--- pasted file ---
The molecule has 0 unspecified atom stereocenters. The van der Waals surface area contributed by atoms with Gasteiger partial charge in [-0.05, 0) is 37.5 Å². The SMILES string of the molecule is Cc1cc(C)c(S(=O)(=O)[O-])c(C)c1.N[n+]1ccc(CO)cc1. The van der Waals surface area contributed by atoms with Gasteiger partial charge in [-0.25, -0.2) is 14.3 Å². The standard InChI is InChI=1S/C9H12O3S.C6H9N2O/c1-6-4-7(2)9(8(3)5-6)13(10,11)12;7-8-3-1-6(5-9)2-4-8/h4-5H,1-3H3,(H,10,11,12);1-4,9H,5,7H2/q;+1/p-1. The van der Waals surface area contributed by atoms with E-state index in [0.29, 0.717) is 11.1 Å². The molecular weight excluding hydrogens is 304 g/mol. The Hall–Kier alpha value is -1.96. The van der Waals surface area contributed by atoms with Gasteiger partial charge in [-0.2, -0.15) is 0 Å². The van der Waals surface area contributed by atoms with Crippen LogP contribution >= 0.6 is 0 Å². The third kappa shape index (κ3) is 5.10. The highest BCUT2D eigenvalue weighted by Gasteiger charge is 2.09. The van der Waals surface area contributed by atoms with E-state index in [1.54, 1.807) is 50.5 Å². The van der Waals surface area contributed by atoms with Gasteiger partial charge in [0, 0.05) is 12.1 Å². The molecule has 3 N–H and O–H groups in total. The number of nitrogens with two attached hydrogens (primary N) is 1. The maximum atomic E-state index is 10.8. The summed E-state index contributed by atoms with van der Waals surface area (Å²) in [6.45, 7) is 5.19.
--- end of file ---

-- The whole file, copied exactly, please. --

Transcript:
The molecule has 0 unspecified atom stereocenters. The van der Waals surface area contributed by atoms with Gasteiger partial charge in [-0.05, 0) is 37.5 Å². The SMILES string of the molecule is Cc1cc(C)c(S(=O)(=O)[O-])c(C)c1.N[n+]1ccc(CO)cc1. The van der Waals surface area contributed by atoms with Gasteiger partial charge in [-0.25, -0.2) is 14.3 Å². The standard InChI is InChI=1S/C9H12O3S.C6H9N2O/c1-6-4-7(2)9(8(3)5-6)13(10,11)12;7-8-3-1-6(5-9)2-4-8/h4-5H,1-3H3,(H,10,11,12);1-4,9H,5,7H2/q;+1/p-1. The van der Waals surface area contributed by atoms with E-state index in [0.29, 0.717) is 11.1 Å². The molecular weight excluding hydrogens is 304 g/mol. The Hall–Kier alpha value is -1.96. The van der Waals surface area contributed by atoms with Gasteiger partial charge in [-0.2, -0.15) is 0 Å². The van der Waals surface area contributed by atoms with Crippen LogP contribution >= 0.6 is 0 Å². The third kappa shape index (κ3) is 5.10. The highest BCUT2D eigenvalue weighted by Gasteiger charge is 2.09. The van der Waals surface area contributed by atoms with E-state index in [1.54, 1.807) is 50.5 Å². The van der Waals surface area contributed by atoms with Gasteiger partial charge in [0, 0.05) is 12.1 Å². The molecule has 3 N–H and O–H groups in total. The number of nitrogens with two attached hydrogens (primary N) is 1. The maximum atomic E-state index is 10.8. The summed E-state index contributed by atoms with van der Waals surface area (Å²) in [6.45, 7) is 5.19.